A FRIEND to Nonbelievers

A FRIEND to Nonbelievers

Jesus was called a friend of sinners (Mat 11:19).  It was meant as a put down, but I think he took it as a compliment. Of course his closest friends were the men and women following him, but in the Gospels we read that he was a friend to many lost people.  Jesus spent time with sinners – he reached out to them, talked with them, ate with them (Mat. 9:9-10). 

We too are called to be a friend to sinners; a friend to those who do not know God; a friend to the lost.  Not just as some kind of ministry duty, but as part of regular life.  Like Jesus, our closest friends will likely be (and probably should be) those following God, but that doesn’t mean disconnecting from those outside of Christ.  In fact, the apostle Paul makes it clear we should not disassociate from nonbelievers in the world, “since then you would need to go out of the world” (1Cor. 5:10).  After all, it is the sick who need a physician (Mat. 9:11-12) and we can introduce them to the only one who can heal them.    

Friendship with nonbelievers is a crucial part of spreading the Gospel.  Of course you can tell someone you just met about God’s love and grace, but how much more someone you call a friend?  

So, what does it mean to be a F.R.I.E.N.D to someone who doesn’t know Jesus?  Consider this acrostic: 

Find – You may feel that life is already full with family, work, and church and that you don’t have any natural connections with non-Christians.  So, be intentional to look for nonbelievers in your existing circles of relationship – neighbors, coworkers, classmates, etc.  You may need to consider making new circles of relationships.  Maybe get involved in a new club at school, a mom’s playgroup, a sports league, or a social group at work.  

Relate – Be the type of person that others want to get to know.  Be kind and loving.  Ask good questions and listen.  Be a person of character and integrity, but also be real and open about your struggles.  Discover what you have in common with others and connect about it.  It could be something light like a sports team or gardening, or something deep like a marriage struggle or health problem.  Don’t make-up a connection, be authentic.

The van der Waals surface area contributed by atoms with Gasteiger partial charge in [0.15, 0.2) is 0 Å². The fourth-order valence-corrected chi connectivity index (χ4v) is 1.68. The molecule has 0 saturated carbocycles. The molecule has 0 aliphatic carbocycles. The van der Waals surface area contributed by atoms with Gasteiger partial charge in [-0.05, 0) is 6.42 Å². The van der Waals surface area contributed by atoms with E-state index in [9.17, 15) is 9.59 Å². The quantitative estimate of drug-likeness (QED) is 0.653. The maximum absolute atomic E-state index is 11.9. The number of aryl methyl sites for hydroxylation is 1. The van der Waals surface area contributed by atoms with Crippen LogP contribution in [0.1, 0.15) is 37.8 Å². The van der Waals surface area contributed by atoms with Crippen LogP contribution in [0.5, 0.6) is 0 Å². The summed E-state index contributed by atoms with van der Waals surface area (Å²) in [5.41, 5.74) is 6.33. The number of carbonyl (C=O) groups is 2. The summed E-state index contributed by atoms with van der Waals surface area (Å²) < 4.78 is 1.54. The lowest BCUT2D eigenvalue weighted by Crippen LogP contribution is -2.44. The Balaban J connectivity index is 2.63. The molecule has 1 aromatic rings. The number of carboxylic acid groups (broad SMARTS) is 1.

Intercede – As you find a new friend, and begin to relate with him or her, start praying.  Pray for their needs – big and small.  If you don’t know what to pray for, ask them!  Ask God to help you to be a good friend.  Pray that God would give you grace to serve them well.  And pray that God would open their heart when you share about the good news of Jesus.  

Enjoy – Remember, this is not an evangelism project – this is a friendship!  Friends enjoy being together.  They have fun and laugh together.  They don’t pretend to like each other, they actually do!  And don’t have a secret agenda; be genuine in your relationship.  Be thankful for your friend and how God is blessing you through them.     

Nurture – Building a friendship takes time.  Be intentional to nurture trust and respect.  Look for practical ways you can serve them, and don’t be afraid to ask them to serve you!  Asking them for advice about something they know well, or for help with a practical need, can go a long way toward nurturing the relationship.  Another great way to build a friendship is to include them in activities or social gatherings you might already be doing with family or Christian friends.  Friendship is often a communal endeavor.  Be a faithful friend, and be patient.  

Declare – Being a true friend means that you speak the truth in love, and you share what is important to you.  Declaring the truth about Christ to your friend will be a lot more natural if you’ve been open all along about how much Christ means to you.  Having a true friendship should lay the groundwork for spiritual conversations.  Ask them questions about their hopes, struggles, and beliefs.  Share your story of faith.  Share what you are learning in Scripture.  Declaring the truth of the Gospel with a friend is not about that “one awkward moment,” but about sharing eternal truths and the hope of your life in an ongoing way.

Being a friend to a nonbeliever shouldn’t be a burden, but it likely won’t happen unless you are intentional.  If we have experienced God’s love, forgiveness, and the hope of eternal life, let’s live so that it spills out of us to those around us!  Hear the admonition of God’s Word: 

“Continue steadfastly in prayer, being watchful in it with thanksgiving. At the same time, pray also for us, that God may open to us a door for the word, to declare the mystery of Christ, on account of which I am in prison – that I may make it clear, which is how I ought to speak. Walk in wisdom toward outsiders, making the best use of the time. Let your speech always be gracious, seasoned with salt, so that you may know how you ought to answer each person.”
– Colossians 4:2-6